The Arroyo Seco Gorge River Hike

Our Arroyo Seco Photo Gallery

Arroyo Seco is a full immersion canyoning trip and contrary to its name the arroyo flows all year. It is notable for the longest string of swimming holes that we know of in central California. It is not practical to pass through the gorge without several 50 yard swims through deep crystal clear water midst vertical rock walls.  

The course is segmented into five parts. The upper two parts (Indians- Escondido-trail bridge many photos by another group of canyoneers) are suitable for turning the trek into an overnight trip. The normal day hike can include one or more of the the lower three sections described below:

The standard day course begins at the Arroyo Seco Gorge parking lot / campground. Proceed past the gate and up the dirt road to the entry point of your choice as described below. It is about 3 miles up of easy walking on the road up to the Marble Peak trail bridge. Know that three miles going down the creek feels more like nine! Some people trek up the creek for an extreme work out. Going down is just plain fun.

Upper Day section is the more mundane of the three. It has one large pool with a sandy beach just below the trail bridge and two large rock wall pools just above the confluence with Santa Lucia Creek.

The most spectacular part of the course is the Slot section. Entrance to the Slot section is via the Santa Lucia Creek bed. Just proceed up the dirt road until it crosses a bridge over a small stream, there is only one, then follow the trail on the far left corner down into the creek and then under the bridge. Now walk / swim the stream bed down to the Arroyo Seco. The Slot section contains many deep pools and a long slot canyon that you must swim through. On your way up the road pay close attention for the trail that separates the Slot and Lower sections. It is not marked but very obvious as you come around a big bend. You can see it crossing the slope below you and to the left going down to a large pool. Take note of the cliff that you are standing on. When coming down the slot section you must identify this cliff as the signal that you are at the base of the slope and exit up the unmarked trail. The trail up the slope is generally not visible from the river, just look for where others have walked. Do not try and climb the cliff! (Once we came across some idiots who tried, they were being rescued by the rangers, their gear was strewn down the cliff and the creek.) All the trailettes eventually join and go to the same place. Unless of course you want to do the Lower Run.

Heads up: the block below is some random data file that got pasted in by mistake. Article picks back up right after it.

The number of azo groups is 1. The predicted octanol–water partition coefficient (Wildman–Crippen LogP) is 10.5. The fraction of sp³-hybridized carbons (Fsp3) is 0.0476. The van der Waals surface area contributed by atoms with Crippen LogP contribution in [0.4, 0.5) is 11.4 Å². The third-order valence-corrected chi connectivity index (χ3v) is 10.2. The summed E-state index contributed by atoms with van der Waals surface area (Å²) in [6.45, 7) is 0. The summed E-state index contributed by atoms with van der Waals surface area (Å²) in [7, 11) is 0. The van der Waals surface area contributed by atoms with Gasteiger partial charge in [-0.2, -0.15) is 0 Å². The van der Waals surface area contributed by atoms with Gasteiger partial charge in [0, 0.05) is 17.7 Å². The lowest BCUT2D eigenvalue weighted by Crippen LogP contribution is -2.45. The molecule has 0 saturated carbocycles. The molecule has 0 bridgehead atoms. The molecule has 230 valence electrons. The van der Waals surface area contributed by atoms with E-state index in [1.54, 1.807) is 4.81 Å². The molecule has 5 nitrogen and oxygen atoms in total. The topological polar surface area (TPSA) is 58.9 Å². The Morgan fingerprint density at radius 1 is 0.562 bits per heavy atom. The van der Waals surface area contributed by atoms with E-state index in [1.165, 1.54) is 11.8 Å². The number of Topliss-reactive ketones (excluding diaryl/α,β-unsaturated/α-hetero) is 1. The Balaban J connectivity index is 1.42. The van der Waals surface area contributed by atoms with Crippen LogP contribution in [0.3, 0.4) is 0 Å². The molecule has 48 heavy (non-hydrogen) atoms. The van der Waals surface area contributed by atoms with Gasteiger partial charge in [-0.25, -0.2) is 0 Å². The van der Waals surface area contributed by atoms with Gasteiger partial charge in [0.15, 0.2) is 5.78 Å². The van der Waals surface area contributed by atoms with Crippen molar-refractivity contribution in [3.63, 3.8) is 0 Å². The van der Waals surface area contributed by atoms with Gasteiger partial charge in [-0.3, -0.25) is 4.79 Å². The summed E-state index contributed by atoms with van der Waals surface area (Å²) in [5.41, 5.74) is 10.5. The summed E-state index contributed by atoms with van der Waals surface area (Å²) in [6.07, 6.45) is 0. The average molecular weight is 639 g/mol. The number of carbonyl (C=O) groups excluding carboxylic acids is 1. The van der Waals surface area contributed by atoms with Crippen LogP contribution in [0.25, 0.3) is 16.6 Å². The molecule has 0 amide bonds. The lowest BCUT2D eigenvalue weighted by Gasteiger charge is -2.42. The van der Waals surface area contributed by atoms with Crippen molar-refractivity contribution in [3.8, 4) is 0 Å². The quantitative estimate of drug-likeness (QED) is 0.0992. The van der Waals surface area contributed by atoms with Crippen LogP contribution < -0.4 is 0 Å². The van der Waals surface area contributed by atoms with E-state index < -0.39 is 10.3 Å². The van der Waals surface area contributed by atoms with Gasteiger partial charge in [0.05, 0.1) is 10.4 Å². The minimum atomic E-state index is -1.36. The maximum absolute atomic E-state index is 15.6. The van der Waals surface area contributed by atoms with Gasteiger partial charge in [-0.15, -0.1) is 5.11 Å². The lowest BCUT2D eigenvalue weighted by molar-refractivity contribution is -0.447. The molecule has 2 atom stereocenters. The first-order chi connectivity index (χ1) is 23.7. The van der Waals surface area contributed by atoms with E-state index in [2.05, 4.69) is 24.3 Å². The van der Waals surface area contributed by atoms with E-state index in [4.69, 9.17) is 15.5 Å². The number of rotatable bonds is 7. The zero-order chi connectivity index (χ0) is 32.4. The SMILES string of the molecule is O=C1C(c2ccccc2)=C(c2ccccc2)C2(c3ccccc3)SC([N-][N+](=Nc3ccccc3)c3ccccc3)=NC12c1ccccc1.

The Lower Run is very pleasant with many pools. Near the end of the canyon look for the confluence of Rocky Creek. It is little more than a cleft in the cliff face but just a short distance up it is a 25' water fall and plunge pool that is almost completely hidden. The Lower Run ends at the main Arroyo Seco swimming and picnic grounds. Don't be too anxious to climb out to the parking lot at the gate. The trail is a hundred feet of steep pain. Just enjoy the swim into the picnic grounds. You can't miss this section as it is typically swamped with people, kids and water toys. And you absolutely can't miss the road bridge that is indicated on the campground map below.

Trail Map
(notes: The Willow Creek trail bridge is signed as the Marble Peak Trail and is actually above Willow Creek not below as indicated. Rocky Creek is lower than indicated on the map.)

 



Interactive Map

Gear

The most important thing to keep in mind is that you will be completely immersed in water! 

Footwear:

Socks designed for water are highly recommended.

Poles: Generally poles are mandatory for creek hiking but the Arroyo has such a large swimming and floating component that we will need to test them this summer to find out their efficacy. (update: never tested them, pretty obvious that they would be more of a hindrance than a help)

Pack: Use either an old day pack with a dry bag inside or a dry pack to store food and other materials that need to stay dry.  Note that the pack will float and we often just throw ours in the creek and let it go down on its own. It also makes a nice floatation device in the big pools. The pack is also a good place to keep water bottles, even full, they won't cause it to sink. Use empty nalgene bottles for dry storage of items requiring easy access and for additional flotation.

WARNING:  a pack with a rigid back frame can get you into trouble in a deep pool if you have it on your back!! Take the pack off and float it through the pool.